The Washington PostDemocracy Dies in Darkness

Ask Sahaj: I’m realizing my parents’ discipline was emotional abuse

(iStock/Washington Post illustration)

Sahaj Kaur Kohli, creator of Brown Girl Therapy, is answering questions about identity, relationships, mental health, work-life balance, family dynamics and more. If you have a question for her, please submit it here.

Dear Sahaj: My mom and dad are immigrants from Turkey. Their primary form of discipline when I was growing up was the silent treatment, where they wouldn’t acknowledge my existence for days, weeks, months at a time. My mother still uses this on me today, and I’m 35.

I’ve started to notice that it has a spiral effect, where I feel anxious and worthless, and only recently have I tied it to a feeling of being unlovable. I’m trying to heal from it, but I’m just beginning to realize that this silent treatment is actually emotional abuse. How can I work through this in a healthy way?

— Working through trauma

Working through trauma: This is no doubt an emotionally difficult time. You are reconciling different truths about your parents, your childhood and the effects of both of these at once.

First off, we should note that, in general, it is very common for parents to replicate the parenting styles they experienced. And more specifically, it can be very common, I have seen in my work, for immigrant parents to lack the resources or opportunities to learn conflict resolution or emotional regulation. As such, conflict can become so intolerable to them that they withdraw altogether to avoid the experience and their emotions.

Regardless of knowing where your parents may be coming from — and the possible intent (or lack thereof) behind the behavior — it doesn’t change the effect this silent treatment, also known as stonewalling, has clearly had on you.

Children are reliant on their caregivers to help them develop a secure sense of self, but when parents withdraw, they are also withdrawing their love — which leaves children feeling unlovable, at fault or unworthy. And these feelings can continue to affect their relationships in adulthood.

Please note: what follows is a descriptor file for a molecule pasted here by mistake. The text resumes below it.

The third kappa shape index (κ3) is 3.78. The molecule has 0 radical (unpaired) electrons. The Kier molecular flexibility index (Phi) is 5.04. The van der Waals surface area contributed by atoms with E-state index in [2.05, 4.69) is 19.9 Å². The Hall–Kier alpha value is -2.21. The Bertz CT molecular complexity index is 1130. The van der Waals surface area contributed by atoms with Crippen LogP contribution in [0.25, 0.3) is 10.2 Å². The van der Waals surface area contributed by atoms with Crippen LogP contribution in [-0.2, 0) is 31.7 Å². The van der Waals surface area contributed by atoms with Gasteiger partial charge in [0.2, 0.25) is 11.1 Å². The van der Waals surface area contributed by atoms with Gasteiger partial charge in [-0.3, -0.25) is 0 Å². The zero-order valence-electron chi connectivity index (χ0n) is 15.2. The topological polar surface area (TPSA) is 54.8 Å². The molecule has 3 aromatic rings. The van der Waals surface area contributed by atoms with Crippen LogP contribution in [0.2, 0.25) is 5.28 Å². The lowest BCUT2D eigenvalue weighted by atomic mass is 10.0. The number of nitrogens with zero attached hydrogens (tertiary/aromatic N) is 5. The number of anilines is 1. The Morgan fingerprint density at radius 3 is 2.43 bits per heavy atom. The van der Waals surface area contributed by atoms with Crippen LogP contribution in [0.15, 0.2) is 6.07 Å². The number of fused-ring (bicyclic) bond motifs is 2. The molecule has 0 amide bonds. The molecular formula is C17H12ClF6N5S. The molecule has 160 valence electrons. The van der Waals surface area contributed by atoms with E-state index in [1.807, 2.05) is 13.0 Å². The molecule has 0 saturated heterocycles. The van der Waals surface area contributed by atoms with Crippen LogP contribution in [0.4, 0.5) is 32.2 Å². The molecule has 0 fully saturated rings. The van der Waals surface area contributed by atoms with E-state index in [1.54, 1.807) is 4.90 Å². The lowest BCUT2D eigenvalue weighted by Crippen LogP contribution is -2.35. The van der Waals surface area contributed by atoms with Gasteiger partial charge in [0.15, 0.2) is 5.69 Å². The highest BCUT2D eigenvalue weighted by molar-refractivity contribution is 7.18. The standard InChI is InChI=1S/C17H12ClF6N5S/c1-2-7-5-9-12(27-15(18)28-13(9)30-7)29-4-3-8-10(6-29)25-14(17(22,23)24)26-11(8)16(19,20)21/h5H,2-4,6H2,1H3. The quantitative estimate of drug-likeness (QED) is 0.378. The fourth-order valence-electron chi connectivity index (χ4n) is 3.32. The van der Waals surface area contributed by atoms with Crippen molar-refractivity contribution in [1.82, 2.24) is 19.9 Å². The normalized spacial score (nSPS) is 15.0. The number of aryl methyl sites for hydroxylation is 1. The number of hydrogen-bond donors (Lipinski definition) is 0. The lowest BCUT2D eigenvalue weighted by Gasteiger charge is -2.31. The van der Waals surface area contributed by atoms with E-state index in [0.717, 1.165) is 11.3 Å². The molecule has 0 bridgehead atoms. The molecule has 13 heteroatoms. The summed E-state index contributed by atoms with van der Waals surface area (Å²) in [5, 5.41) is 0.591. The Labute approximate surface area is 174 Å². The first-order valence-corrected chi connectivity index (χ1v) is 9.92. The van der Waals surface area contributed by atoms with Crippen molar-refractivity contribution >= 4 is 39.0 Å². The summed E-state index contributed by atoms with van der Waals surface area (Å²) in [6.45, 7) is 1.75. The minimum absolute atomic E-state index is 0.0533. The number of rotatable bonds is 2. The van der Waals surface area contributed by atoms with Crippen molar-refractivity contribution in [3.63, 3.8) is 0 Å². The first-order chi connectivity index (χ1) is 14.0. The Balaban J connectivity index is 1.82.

You’ve started noticing this, and going forward, it will be important to identify the feelings coming up for you and find evidence contrary to it. You may want to rely on other sources of support and love if and when you are feeling triggered to remind you that you are lovable and worthy. Or, you could develop a list of affirmations to turn to when negative thoughts creep in.

I would encourage you to go a few steps further by reflecting on how else this affects you. Do you feel triggered when someone takes a long time to respond to you? Do you find that you are conflict-avoidant with others? Do you struggle with trusting other loved ones?

Because it’s been a while and this dynamic still exists, it also may be time to consider doing something differently. Unlike in childhood, you now have resources and opportunities to protect yourself from your parents’ stonewalling. If you feel as if they are unaware and you are willing, you could try to communicate how their behaviors are affecting you. Facilitating a conversation with your parents may open their eyes to not only how they are treating you and making you feel, but also the cycles that have potentially existed in your family before you were born.

Alternatively, you may consider increasing the emotional or physical distance between you and them when they are stonewalling. By stepping away and taking your own space and time to take care of yourself, you might also give your parents space to manage their own emotions instead of directing them at you.

And lastly, because stonewalling can feel inexplicable and invisible, it’s important to recognize these experiences as real and valid. Healing from childhood trauma can be a long journey. Have self-compassion, and remember that you are worthy of love, respect and security.